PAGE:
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Any old-time dentists here?

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  • Any old-time dentists here?

    Yes this is on-topic....

    I have a small 18" or so tall drill press with a jacobs #1 chuck. It is belt driven.

    I also have a bunch of "seamless" type "dental engine" belts, presumably for the old type belt-driven drills that were just disappearing when I was a kid.

    The belts would work fine on the DP, except they are all way too long. The lengths are presumably loop length, and are 9 foot 1 or 2 inches, mostly.

    Can those belts be shortened and spliced effectively?

    Seems it would have to be done by some form of "sewing" because a clip would not go over the pulleys (not shown in pic).

    Otherwise I'll have to get the plastic belt that you weld together, but that stuff "isn't cheap".

    The drill press


    Keep eye on ball.
    Hashim Khan

  • #2
    Some old sewing machines used a round belt, you may want to check at the local sewing repair shop.



    • #3
      JT, We had an old sewing machine at home that used a round leather belt. It had a simple double ended hook that held it together. I remember shortening it for my mother several times.
      I have tools I don't even know I own...


      • #4
        J T

        My father had a drill press similar to that one in his shop. The belting used originally was 1/4 or 5/16 round leather. Don't know if it is still available. It was joined by drilling a small hole in each end of the belt and using a wire loop as a joiner. This round leather belting was quite common on low power drives - I can also remember it being used on a 4" bench grinder and a 1930s sewing machine.

        The drill press motor was mounted on the bench behind the machine, and the belt ran from the motor pulley over a tensioning pulley behind the head, round the spindle pulley, over a second tensioning pulley and back to the motor. The system worked quite well, but it paid not to let your hair get too close to the spindle pulley. Ask me how I know!



        • #5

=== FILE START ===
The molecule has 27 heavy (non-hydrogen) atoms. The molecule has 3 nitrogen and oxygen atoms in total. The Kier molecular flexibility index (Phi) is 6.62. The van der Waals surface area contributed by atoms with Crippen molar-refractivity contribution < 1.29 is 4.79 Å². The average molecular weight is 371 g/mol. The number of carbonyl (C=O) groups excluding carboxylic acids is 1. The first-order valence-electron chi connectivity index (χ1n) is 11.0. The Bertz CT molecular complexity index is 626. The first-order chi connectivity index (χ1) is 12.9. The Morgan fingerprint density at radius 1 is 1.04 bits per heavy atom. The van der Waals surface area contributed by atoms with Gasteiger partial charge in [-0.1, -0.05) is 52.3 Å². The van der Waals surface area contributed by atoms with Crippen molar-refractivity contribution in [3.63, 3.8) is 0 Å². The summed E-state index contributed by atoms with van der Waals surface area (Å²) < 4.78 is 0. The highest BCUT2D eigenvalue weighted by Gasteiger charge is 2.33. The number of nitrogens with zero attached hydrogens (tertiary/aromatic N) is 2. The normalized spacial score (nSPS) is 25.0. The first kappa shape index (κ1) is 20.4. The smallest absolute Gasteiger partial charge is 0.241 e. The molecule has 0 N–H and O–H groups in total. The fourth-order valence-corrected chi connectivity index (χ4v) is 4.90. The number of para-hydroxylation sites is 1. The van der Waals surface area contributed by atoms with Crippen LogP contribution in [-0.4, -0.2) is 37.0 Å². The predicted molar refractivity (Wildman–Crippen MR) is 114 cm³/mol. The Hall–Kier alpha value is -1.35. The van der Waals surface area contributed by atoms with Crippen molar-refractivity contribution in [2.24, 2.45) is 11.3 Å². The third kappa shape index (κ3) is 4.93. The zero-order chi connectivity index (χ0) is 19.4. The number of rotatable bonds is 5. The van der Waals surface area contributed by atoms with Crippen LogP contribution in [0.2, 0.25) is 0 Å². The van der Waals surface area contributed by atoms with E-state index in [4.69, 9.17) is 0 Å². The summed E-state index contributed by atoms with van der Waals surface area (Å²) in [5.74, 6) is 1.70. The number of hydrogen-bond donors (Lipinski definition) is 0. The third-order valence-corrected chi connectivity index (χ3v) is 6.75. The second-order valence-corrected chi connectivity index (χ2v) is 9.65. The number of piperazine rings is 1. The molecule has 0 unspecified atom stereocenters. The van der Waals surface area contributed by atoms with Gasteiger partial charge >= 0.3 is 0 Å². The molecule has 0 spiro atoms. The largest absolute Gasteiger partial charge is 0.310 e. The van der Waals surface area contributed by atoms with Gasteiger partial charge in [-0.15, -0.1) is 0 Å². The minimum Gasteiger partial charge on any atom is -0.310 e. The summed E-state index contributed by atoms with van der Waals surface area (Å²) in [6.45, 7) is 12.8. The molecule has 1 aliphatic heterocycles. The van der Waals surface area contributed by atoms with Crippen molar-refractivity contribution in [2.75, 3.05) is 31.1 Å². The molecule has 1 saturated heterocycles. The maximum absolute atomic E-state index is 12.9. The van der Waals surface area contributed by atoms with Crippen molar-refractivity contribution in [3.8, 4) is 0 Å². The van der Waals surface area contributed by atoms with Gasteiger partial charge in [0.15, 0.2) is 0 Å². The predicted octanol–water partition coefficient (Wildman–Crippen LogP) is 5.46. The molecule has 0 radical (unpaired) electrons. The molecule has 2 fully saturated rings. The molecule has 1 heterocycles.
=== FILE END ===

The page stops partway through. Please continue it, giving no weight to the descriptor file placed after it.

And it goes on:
Don't know about the belts, though I have seen some that were hooked together using a few links which looked like wire, or heavy staples, something like that.
          Oh, and I'm not a dentist, but I did put a filling in someone's tooth once, at his dire insistance. Epoxy putty, and it fell out two weeks later.
          I seldom do anything within the scope of logical reason and calculated cost/benefit, etc- I'm following my passion-


          • #6

            The round belting they used to use in the olden days was round leather scarph spliced to length. If you're interested in a historical restoration the round leather stuff is still available as of 7/2002 9my last info).

            Otherwise its Habasit and others who make the plastic stuff. Just what you want is a bright red plastic belt on your cool old drill press.

            [This message has been edited by Forrest Addy (edited 03-17-2005).]


            • #7
              Belts used in the dental office or dental lab are cloth covered and wear very well. Once they get nicked they fray and are not long before they hit the trash can. They are ordered by length of the loop. I don't think there is any way to alter their length successfully.


              • #8
                If you do decide to go with leather, McMaster-Carr still sells various diameters at . Do a search on leather belts. They also sell different types of connectors for the round leather belts.


                • #9
                  what about using o-ring(s) ??? I've done that with an old movie projector once....worked okay.....